Back in the ‘90s, I worked with a very smart inventory control manager. His name was George. We were part of a team tasked with consolidating and moving two assembly operations, in two states into a new facility in a third location. We spent many hours conversing about specific processes and business in general.
Of all the conversations we had, one stands out. George and I were talking one afternoon. I was lamenting the fact that my “ogre manger” (aren’t they all, except you, of course) had denied a request for earned time off … don’t even remember the specifics. I went on to whine about all the time I’d put in lately, all the long hours, the weekends and all the extras I did on a daily basis. Didn’t he owe me? Shouldn’t he give me what I wanted? I do so much. I’ve done so much. He owes me. Yes, yes he does owe me.
A half-smile / half-smirk came across George’s face as he leaned back in his chair, pyramiding his hands, using the point of the pyramid to rub his goatee for emphasis, and said, “Dawn, my dear, on payday everybody’s even.”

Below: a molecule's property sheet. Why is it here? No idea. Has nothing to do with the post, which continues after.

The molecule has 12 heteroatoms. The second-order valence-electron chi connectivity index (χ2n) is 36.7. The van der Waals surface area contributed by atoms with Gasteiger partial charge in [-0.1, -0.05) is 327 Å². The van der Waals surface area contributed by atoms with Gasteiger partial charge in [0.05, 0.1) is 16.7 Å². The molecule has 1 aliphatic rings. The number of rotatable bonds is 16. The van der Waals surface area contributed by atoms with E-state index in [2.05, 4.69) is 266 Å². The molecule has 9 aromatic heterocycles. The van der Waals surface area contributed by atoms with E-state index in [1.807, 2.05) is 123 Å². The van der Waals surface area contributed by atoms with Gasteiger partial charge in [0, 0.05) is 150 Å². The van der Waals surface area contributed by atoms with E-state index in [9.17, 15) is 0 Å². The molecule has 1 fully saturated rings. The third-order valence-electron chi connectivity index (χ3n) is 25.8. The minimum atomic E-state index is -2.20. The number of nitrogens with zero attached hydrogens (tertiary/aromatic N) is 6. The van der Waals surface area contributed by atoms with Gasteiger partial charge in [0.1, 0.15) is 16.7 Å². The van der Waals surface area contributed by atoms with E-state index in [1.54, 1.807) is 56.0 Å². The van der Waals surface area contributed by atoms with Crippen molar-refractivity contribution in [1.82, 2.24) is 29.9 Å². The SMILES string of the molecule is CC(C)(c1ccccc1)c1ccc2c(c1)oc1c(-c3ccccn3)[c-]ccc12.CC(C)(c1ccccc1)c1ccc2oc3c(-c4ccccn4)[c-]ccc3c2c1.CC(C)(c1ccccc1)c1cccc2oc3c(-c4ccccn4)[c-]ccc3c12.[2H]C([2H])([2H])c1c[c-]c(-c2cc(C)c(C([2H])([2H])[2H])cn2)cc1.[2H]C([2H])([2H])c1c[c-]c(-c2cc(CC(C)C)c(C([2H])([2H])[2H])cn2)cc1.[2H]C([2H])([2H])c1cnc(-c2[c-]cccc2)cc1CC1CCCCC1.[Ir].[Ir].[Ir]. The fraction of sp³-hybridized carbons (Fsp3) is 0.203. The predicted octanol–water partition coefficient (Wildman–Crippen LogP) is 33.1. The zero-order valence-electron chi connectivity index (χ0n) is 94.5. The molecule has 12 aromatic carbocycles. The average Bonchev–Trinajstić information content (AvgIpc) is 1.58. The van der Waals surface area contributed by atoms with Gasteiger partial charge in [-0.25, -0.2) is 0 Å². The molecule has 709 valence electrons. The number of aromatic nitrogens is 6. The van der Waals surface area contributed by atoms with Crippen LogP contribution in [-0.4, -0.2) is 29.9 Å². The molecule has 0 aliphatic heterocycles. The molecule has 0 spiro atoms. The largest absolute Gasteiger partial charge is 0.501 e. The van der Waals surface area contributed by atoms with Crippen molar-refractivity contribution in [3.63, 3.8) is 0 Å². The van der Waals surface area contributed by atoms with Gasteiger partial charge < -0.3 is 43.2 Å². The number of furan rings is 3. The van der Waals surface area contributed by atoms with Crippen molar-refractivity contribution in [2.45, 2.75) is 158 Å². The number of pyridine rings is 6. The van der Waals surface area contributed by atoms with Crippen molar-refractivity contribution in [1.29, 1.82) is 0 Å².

Once I got over the urge to hit him, I started to understand what he meant. There is no huge tally sheet in human resources to see who’s in the plus and minus column for “favors and little extras” this month. You’re there to do a job. Your employer pays you for the job you perform.
How you choose to carry out job functions (within reasonable parameters, of course) or how many hours it takes is of no consequence to the employer. As long as you’re providing expected results, you’ll receive your paycheck. That’s it. Put any other expectation on an employment relationship and you’re setting yourself up for disappointment. Families do favors for each other. Successful businesses make tough decisions to protect the bottom line. George is right, on payday, everybody’s even.
Now what does all this have to do with the job search process? I’ll tell you … in my next post.